New research reveals that involuntary commitment for substance use disorders is ineffective. The study, published in Community Mental Health, investigates the outcomes of patients discharged from the hospital to involuntary commitment for substance use disorders (SUD).
Researchers found that all patients had relapsed and visited the emergency department for issues related to substance use within one year of their release. The authors, led by John C. Messinger of Harvard Medical School, write:
“As of 2018, 38 states [in the United States] had an involuntary commitment for SUD statutes, with 25 states adopting provisions between 2015 and 2018 alone. However, a 30-year review of outcomes for involuntary commitment for SUD revealed inconsistent and inconclusive findings, and experts have questioned the ethics and effectiveness of this practice.”
Researchers used data on Section 35 petitions from a 171-bed community hospital to investigate the effect of involuntary commitment on substance abuse. Section 35 is a statute in Massachusetts that governs involuntary commitment for SUD in the state. Over 6,000 people per year are involuntarily committed under Section 35.
While most states across the US have statutes for involuntary commitment for SUD, Massachusetts is the only state that sends patients involuntarily committed for substance use to jail or prison settings. While women are required by state law to be sent to programs operated by the Department of Public Health or Department of Mental Health, several male facilities are located in prisons and run by corrections officers.
The data analyzed ranged between 2016 and 2020 and included 22 patients, which encompassed 28 different encounters that ended in involuntary commitment. One patient was involuntarily committed on six separate occasions, and another patient was twice. The outcome of 6 episodes resulted in patients being sent to an involuntary commitment facility housed within a state prison.
The majority of patients were white (86.4%) males (54.5%), had medical comorbidities (81.8%), were diagnosed with Alcohol Use Disorder (90.9%), with co-occurring psychiatric issues (77.3%) that included diagnoses such as depression, anxiety, trauma, mania, personality disorders, and psychoses.
Messinger and colleagues describe their findings:
“Following involuntary commitment, all patients relapsed within one year. Additionally, patients in our cohort had high subsequent healthcare utilization, with all patients having at least one ED visit related to their SUD and most patients having at least one hospital admission. Patients had as many as 115 total ED visits and 20 total admissions in the first year after involuntary commitment.”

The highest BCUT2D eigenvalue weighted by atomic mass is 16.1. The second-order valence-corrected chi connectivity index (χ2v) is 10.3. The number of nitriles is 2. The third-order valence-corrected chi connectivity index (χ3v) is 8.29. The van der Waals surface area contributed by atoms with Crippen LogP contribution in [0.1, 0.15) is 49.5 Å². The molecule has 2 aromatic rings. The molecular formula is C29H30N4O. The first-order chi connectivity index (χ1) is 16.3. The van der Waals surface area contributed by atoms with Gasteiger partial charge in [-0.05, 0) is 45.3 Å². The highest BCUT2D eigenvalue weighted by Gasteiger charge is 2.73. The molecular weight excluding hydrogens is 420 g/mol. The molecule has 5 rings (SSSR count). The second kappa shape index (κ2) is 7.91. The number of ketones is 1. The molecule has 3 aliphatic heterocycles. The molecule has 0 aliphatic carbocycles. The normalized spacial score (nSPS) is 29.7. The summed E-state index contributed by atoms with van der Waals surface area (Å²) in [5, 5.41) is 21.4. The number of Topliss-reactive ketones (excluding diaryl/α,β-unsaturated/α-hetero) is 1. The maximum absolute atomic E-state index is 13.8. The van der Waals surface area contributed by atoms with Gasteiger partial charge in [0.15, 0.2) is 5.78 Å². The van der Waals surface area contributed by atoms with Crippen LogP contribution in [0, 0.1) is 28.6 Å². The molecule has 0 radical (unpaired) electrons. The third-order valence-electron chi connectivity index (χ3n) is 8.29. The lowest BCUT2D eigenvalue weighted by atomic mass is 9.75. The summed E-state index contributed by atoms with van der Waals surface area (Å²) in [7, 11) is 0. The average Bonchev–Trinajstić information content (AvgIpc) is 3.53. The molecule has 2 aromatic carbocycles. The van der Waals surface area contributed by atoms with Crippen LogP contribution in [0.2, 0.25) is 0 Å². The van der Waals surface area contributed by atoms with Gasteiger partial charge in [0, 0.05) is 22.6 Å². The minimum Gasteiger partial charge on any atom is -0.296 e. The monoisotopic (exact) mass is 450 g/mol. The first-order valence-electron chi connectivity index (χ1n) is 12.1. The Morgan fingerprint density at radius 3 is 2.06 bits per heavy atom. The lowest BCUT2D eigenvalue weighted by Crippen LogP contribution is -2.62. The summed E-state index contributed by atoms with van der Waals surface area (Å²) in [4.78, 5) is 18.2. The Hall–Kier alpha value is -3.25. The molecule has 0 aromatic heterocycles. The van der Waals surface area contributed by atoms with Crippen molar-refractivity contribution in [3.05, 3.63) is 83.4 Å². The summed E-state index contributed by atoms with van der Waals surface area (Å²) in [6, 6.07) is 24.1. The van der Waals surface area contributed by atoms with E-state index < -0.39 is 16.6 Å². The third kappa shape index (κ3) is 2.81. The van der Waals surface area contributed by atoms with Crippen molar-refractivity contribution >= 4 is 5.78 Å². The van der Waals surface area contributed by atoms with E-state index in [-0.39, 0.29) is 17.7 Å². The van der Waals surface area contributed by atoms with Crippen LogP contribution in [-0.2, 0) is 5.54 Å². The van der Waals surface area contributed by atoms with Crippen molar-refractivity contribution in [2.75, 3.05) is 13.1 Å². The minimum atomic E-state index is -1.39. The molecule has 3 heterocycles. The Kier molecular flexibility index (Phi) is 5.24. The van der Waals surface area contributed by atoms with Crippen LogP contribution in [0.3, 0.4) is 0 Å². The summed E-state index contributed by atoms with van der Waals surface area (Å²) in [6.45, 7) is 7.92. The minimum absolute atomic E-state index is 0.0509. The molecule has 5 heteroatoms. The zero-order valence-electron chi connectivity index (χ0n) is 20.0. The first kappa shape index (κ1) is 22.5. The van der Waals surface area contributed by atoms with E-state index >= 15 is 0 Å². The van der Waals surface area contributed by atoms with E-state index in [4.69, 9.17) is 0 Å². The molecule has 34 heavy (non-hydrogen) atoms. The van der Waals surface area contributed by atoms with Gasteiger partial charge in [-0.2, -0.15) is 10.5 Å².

In addition to all patients relapsing, two patients in the study died within a year of involuntary commitment.
More than half of the patients relapsed within 60 days of the Section 35 petition being filed. Massachusetts Department of Public Health (DPH) previously reported that involuntary commitments average 20 days, which means that many relapses occurred within days or weeks following patients’ releases. These findings align with previous studies that have found that a third of patients relapse on the day of their release from involuntary commitment.
A significant limitation of the study includes its small sample size from a single hospital. Further, researchers could not access information about the treatments provided during involuntary commitment due to the nature of the involuntary commitment facilities.
Moreover, the sample consisted of predominantly white men. However, researchers noted that individuals involuntarily committed for SUD tend to be more often white and unhoused than the general population and comment on how this may reflect the racial disparities inherent to how SUDs are handled. Often, white persons are sent to treatment, whereas racial minorities are directed to the criminal justice system.
Researchers conclude by cautioning against involuntary commitment to address SUDs, given the high relapse rates, morbidity, and mortality following release.
The use of involuntary commitment for mental health-related concerns has been critiqued for increasing suicide risk and decreasing trust in the mental health system. It has also been demonstrated to occur more frequently in patients struggling with psychosis, persons hospitalized before, and those who have experienced economic deprivation.
Although involuntary commitment is often justified as a measure to protect the well-being of at-risk populations, a Norwegian study recently found that areas with low rates of involuntary commitment do not exhibit any increase in adverse events, like patient suicides, fatalities, or an increase in inpatient stays. These findings provide further support against the use of involuntary commitment.
Messinger, J. C., Vercollone, L., Weiner, S. G., Bromstedt, W., Carner, C., Garza, J., Joseph, J. W., Sanchez, L. D., Im, D., & Bukhman, A. K. (2023). Outcomes for patients discharged to involuntary commitment for substance use disorder directly from the hospital. Community Mental Health Journal. https://doi.org/10.1007/s10597-023-01112-2 (Link)
Editor’s Note: Part of MITUK’s core mission is to present a scientific critique of the existing paradigm of care. Each week we will be republishing Mad in America’s latest blog on the evidence supporting the need for radical change.